BIG COMPANY SHOULD NOT EQUAL BIG SALARY
Regarding your article "Just how ex cessive are the pay scales of U.S. CEOs?" (Economic Trends, Jan. 27), Ira Kay, a compensation consultant, defends high U.S. CEO salaries by saying: "CEO pay, unlike the pay for lower-level employees, is largely pegged to the size of the organization. The larger the organization, the bigger and more complex the job." While these statements are true, they do not support higher pay for U.S. CEOs. In fact, they reveal the problem: U.S. executives are generally paid to increase the size of their companies, not to improve productivity or to increase shareholder value. But in many cases, making a company smaller and less complex will generate productivity and value improvements. For example, in terms of stock performance, the U.S. electric utilities that grew the least in recent decades outperformed their growth-oriented counterparts (Financial Analysts Journal, April-May, 1990). Executives who attempted to limit the size of their companies by promoting energy efficiency deserved the highest salaries.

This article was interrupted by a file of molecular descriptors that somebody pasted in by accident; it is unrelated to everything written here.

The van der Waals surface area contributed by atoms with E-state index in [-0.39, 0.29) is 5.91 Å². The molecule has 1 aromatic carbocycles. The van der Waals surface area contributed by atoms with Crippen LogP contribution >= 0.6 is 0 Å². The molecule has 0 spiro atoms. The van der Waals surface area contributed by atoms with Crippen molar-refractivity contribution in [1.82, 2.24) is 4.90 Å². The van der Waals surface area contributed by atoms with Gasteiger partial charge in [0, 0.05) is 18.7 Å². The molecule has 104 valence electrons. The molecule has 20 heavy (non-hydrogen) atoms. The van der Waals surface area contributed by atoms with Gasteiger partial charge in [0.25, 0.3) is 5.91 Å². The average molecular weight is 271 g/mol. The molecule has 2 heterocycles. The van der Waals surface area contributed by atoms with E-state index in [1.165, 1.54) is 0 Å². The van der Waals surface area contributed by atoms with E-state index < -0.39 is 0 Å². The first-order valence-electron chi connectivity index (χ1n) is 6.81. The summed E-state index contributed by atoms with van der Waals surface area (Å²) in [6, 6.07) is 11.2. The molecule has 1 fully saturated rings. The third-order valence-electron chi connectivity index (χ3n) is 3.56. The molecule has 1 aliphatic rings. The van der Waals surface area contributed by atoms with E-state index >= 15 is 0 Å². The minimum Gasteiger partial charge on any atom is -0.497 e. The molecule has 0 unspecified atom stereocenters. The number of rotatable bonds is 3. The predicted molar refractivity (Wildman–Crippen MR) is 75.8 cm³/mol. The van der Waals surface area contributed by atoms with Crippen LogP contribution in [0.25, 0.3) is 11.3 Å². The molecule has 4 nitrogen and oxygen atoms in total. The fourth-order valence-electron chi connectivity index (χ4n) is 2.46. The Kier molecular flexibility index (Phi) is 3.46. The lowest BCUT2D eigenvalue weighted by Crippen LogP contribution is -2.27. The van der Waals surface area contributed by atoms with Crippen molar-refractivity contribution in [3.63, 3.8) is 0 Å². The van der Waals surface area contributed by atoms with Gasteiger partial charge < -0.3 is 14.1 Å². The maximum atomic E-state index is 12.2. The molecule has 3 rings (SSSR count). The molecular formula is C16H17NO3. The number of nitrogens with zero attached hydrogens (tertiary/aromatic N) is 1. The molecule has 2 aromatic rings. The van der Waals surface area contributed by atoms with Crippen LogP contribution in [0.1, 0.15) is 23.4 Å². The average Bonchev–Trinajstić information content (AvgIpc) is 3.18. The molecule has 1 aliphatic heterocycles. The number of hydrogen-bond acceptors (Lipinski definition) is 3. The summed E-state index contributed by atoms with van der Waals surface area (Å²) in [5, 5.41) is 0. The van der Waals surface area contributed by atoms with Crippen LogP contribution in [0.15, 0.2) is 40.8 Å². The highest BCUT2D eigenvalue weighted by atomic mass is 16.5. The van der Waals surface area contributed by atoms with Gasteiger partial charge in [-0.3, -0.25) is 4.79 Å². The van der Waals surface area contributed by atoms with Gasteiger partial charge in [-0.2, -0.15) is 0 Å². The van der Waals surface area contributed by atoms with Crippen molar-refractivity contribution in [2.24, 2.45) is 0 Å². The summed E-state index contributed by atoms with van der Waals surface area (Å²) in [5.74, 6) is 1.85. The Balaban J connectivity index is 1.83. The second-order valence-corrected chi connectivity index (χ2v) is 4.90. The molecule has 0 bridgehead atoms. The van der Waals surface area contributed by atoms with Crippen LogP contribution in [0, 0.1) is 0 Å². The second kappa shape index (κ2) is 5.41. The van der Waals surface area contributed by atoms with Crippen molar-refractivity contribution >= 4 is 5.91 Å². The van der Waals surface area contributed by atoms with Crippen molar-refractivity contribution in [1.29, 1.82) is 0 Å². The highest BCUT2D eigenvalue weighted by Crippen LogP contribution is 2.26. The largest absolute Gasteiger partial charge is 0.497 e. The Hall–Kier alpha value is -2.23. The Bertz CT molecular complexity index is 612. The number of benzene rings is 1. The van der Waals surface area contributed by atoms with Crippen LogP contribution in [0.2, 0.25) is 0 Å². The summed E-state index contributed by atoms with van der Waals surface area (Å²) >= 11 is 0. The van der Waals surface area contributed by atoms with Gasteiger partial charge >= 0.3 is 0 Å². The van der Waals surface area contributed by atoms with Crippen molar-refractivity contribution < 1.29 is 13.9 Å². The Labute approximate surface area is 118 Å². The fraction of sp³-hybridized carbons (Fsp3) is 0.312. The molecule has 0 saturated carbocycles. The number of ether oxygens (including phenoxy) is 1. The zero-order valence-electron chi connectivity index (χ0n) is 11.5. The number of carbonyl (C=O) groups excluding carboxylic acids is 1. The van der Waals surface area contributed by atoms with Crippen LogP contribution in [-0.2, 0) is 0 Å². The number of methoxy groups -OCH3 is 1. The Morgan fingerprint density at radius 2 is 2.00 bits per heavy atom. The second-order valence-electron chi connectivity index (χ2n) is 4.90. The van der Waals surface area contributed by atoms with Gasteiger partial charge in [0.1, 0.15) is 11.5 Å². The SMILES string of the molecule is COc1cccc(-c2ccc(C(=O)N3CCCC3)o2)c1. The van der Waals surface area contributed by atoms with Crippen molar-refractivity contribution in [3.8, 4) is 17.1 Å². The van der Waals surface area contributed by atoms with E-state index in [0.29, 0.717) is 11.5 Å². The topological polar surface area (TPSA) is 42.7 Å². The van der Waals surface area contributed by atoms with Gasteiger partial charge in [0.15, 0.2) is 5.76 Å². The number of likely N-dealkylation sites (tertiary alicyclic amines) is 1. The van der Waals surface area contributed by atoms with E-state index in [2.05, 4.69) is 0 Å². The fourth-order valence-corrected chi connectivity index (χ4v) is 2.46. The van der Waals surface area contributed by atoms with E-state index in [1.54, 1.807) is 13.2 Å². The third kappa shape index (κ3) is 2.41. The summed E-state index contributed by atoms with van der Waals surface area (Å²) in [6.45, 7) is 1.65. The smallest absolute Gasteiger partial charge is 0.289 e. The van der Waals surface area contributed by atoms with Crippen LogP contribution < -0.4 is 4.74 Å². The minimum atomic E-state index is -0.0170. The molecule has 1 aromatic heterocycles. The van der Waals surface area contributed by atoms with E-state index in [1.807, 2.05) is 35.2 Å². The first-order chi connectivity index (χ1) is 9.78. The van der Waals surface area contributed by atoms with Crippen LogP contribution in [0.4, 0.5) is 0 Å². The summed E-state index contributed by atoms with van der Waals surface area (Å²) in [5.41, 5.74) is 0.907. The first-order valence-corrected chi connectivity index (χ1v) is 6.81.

Unfortunately, the high salaries continue to go to the largest companies. CEO pay based on corporate size is merely a reflection of American culture's assumption that bigger is better. In the modern world economy, such a philosophy is likely to cause a corporation and its shareholders to suffer.
Steven G. Kihm
Senior Financial Economist
MSB Energy Associates Inc.